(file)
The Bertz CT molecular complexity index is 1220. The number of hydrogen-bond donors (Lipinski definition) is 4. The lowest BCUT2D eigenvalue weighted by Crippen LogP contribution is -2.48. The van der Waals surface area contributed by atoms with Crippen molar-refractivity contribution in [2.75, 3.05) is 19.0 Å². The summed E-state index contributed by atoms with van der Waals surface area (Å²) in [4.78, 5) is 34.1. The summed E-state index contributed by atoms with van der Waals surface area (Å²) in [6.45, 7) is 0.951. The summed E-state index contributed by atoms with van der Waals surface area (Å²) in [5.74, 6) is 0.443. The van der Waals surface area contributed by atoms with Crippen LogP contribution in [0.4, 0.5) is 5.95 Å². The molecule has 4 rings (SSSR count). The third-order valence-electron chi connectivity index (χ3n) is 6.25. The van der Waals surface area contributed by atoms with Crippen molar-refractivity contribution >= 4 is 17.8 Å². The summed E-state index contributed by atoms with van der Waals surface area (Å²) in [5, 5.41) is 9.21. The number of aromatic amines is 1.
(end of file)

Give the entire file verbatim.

The Bertz CT molecular complexity index is 1220. The number of hydrogen-bond donors (Lipinski definition) is 4. The lowest BCUT2D eigenvalue weighted by Crippen LogP contribution is -2.48. The van der Waals surface area contributed by atoms with Crippen molar-refractivity contribution in [2.75, 3.05) is 19.0 Å². The summed E-state index contributed by atoms with van der Waals surface area (Å²) in [4.78, 5) is 34.1. The summed E-state index contributed by atoms with van der Waals surface area (Å²) in [6.45, 7) is 0.951. The summed E-state index contributed by atoms with van der Waals surface area (Å²) in [5.74, 6) is 0.443. The van der Waals surface area contributed by atoms with Crippen LogP contribution in [0.4, 0.5) is 5.95 Å². The molecule has 4 rings (SSSR count). The third-order valence-electron chi connectivity index (χ3n) is 6.25. The van der Waals surface area contributed by atoms with Crippen molar-refractivity contribution >= 4 is 17.8 Å². The summed E-state index contributed by atoms with van der Waals surface area (Å²) in [5, 5.41) is 9.21. The number of aromatic amines is 1.